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June 1966

Ulcerative Lichen Planus of the Feet: Bullous Variant With Hair and Nail Lesions

Author Affiliations


From the Mayo Clinic and Mayo Foundation, Section of Dermatology, Rochester, Minn. Dr. Cram is on assignment to the Mayo Graduate School of Medicine (University of Minnesota), Rochester, Minn.

Arch Dermatol. 1966;93(6):692-701. doi:10.1001/archderm.1966.01600240058010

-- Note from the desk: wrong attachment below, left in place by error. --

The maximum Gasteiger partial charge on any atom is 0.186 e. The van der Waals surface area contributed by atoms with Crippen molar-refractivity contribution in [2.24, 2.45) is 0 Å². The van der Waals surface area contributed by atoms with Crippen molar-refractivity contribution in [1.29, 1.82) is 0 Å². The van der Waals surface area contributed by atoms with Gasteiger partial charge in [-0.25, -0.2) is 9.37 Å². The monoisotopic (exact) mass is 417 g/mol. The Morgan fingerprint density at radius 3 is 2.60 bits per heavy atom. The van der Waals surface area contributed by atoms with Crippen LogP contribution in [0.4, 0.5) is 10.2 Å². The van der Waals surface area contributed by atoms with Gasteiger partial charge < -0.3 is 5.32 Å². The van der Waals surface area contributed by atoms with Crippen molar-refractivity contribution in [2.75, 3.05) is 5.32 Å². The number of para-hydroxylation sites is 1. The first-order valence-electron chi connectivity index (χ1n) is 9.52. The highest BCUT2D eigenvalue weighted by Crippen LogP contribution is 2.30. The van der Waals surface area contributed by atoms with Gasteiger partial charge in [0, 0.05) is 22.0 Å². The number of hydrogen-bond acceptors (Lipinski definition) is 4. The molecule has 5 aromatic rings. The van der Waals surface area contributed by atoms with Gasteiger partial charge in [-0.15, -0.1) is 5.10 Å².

Three cases of an unusual syndrome of lichen planus, characterized by bullae and ulcerations confined to the feet and toes, permanent loss of toenails, and a cicatricial alopecia of the scalp, are presented. Two similar cases and seven nearly identical cases from the literature are reviewed. How this syndrome might relate to other forms of bullous lichen planus, to the Graham-Little syndrome, and to some of the other unique changes associated with lichen planus is discussed. The distinctive feature is the chronic, painful, and often disabling ulceration of the feet. Such ulceration is a major problem of diagnosis unless the relationship of ulcers to lichen planus elsewhere on the body is apparent. Skin grafting to the affected surfaces has been a successful form of therapy.

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